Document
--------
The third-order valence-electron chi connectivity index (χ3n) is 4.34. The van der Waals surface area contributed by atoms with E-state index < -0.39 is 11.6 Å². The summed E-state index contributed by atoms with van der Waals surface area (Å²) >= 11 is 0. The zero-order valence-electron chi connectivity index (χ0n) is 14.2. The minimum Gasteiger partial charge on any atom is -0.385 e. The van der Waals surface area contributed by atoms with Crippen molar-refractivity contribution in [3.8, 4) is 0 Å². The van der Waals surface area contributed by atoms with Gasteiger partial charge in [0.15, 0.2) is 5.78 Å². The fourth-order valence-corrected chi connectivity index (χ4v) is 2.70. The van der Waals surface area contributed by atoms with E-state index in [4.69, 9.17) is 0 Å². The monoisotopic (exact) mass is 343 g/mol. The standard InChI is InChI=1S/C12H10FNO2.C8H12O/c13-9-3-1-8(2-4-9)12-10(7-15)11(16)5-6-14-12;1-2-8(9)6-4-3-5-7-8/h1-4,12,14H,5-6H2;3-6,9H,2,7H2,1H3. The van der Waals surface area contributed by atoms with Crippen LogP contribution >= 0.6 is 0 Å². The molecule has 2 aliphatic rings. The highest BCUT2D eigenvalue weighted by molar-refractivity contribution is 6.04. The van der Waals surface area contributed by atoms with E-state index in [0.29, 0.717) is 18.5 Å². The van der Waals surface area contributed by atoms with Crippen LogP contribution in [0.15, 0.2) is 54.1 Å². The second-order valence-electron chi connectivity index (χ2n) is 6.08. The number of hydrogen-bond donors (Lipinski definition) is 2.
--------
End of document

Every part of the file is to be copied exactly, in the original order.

The third-order valence-electron chi connectivity index (χ3n) is 4.34. The van der Waals surface area contributed by atoms with E-state index < -0.39 is 11.6 Å². The summed E-state index contributed by atoms with van der Waals surface area (Å²) >= 11 is 0. The zero-order valence-electron chi connectivity index (χ0n) is 14.2. The minimum Gasteiger partial charge on any atom is -0.385 e. The van der Waals surface area contributed by atoms with Crippen molar-refractivity contribution in [3.8, 4) is 0 Å². The van der Waals surface area contributed by atoms with Gasteiger partial charge in [0.15, 0.2) is 5.78 Å². The fourth-order valence-corrected chi connectivity index (χ4v) is 2.70. The van der Waals surface area contributed by atoms with E-state index in [4.69, 9.17) is 0 Å². The monoisotopic (exact) mass is 343 g/mol. The standard InChI is InChI=1S/C12H10FNO2.C8H12O/c13-9-3-1-8(2-4-9)12-10(7-15)11(16)5-6-14-12;1-2-8(9)6-4-3-5-7-8/h1-4,12,14H,5-6H2;3-6,9H,2,7H2,1H3. The van der Waals surface area contributed by atoms with Crippen LogP contribution >= 0.6 is 0 Å². The molecule has 2 aliphatic rings. The highest BCUT2D eigenvalue weighted by molar-refractivity contribution is 6.04. The van der Waals surface area contributed by atoms with E-state index in [0.29, 0.717) is 18.5 Å². The van der Waals surface area contributed by atoms with Crippen LogP contribution in [0.15, 0.2) is 54.1 Å². The second-order valence-electron chi connectivity index (χ2n) is 6.08. The number of hydrogen-bond donors (Lipinski definition) is 2.